Sitka Coast Guardsman sentenced to jail, discharged for child pornography offense

Petty Officer James M. Grover admitted to offenses during Juneau court-martial

A Sitka Coast Guardsman has been found guilty of making false statements to officials and crimes related to the possession of child pornography.


Petty Officer 2nd Class James M. Grover, 30, admitted to the offenses during a court-martial by military judge Saturday in the Juneau Federal Building.

Captain Christine N. Cutter, the chief trial judge for the Coast Guard, sentenced Grover to 18 months in confinement, dishonorably discharged him and ordered all his pay and allowances to be forfeited.

A pre-trial sentencing agreement, however, allowed Grover’s sentence to be capped at nine months confinement and mitigated the discharge from dishonorable to “bad conduct.” That was agreed to by District 17 Commander Rear Admiral Thomas P. Ostebo, the convening authority of the court-martial.

Grover pleaded guilty to attempted possession of child pornography and possessing what appeared to be child pornography, both of which are violations of the Uniform Code of Military Justice Article 134. State law will require him to register as a sex offender.

Grover told the judge he downloaded or attempted to download “a couple hundred” images or videos via a peer-to-peer filing sharing network on his personal computer at home while he was stationed both at Air Station Sitka and in Clearwater, Fla.

Assistant Trial Counsel Lt. Commander John Cashman said the case began when Grover’s companion found the images on his computer and reported it to authorities in March 2011. The year-long investigation that followed revealed about 90 suspicious images on his computer, three of which depicted known victims of sexual exploitation, Cashman said.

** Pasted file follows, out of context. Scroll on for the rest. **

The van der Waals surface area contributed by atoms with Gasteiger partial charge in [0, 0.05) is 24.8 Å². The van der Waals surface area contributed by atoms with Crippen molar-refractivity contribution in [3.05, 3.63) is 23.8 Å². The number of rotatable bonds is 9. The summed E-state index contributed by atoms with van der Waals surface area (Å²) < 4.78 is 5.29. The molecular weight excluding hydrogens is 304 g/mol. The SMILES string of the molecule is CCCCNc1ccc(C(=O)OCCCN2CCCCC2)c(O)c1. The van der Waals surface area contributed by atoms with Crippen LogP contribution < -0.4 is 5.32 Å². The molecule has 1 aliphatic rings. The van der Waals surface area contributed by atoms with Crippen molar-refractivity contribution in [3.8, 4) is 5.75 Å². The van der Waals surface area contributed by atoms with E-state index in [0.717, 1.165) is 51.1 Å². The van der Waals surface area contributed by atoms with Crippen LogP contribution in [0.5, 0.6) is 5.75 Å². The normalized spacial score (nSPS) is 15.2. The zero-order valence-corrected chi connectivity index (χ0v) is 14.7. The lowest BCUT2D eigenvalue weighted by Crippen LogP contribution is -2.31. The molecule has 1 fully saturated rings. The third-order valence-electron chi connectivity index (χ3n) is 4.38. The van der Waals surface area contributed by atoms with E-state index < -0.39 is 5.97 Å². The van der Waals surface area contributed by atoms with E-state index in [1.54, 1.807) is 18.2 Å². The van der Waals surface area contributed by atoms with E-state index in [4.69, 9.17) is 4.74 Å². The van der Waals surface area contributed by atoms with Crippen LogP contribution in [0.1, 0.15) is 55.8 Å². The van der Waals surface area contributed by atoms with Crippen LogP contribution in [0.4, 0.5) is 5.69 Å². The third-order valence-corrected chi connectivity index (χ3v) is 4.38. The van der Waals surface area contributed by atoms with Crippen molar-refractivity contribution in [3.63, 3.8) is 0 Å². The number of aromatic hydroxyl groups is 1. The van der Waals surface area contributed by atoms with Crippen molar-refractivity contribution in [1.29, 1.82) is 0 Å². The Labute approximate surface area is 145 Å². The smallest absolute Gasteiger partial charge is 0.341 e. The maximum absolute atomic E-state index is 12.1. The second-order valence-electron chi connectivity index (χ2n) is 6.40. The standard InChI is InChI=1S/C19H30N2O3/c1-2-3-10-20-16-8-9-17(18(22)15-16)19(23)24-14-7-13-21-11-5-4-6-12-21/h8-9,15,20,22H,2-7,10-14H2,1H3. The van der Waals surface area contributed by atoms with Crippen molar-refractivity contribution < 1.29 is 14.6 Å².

Grover admitted lying to special agents from the Coast Guard Investigative Service during their investigation in March 2012, which had led to the false statement charge.

Grover’s attorneys — Lt. Tereza Ohley and civilian defense attorneys Steven Carpenter and Wendellyn Wright — argued for a three-month long jail sentence and to allow Grover to stay in the service. They called witnesses who testified Grover was excellent at his job and helped rescue Americans in Haiti during the 2010 earthquake, which earned him the Air Medal.

Prosecutors, meanwhile, requested the 18 month sentence and dishonorable discharge, which the judge agreed to.

Prosecutors had additionally charged Grover with crimes relating to failure to pay adequate child support for his now 4-year-old daughter, and thus endangering her well-being, but those charges were dismissed Saturday.

Grover was taken into custody immediately after the court-martial and will serve his jail time at a Department of Defense correctional facility.

The maximum prison sentence Grover could have received was 25 years and four months.

Grover, originally from Boston, enlisted in the Coast Guard in January 2003 and was an aviation electronic technician.

Contact reporter Emily Russo Miller at 523-2263 or at


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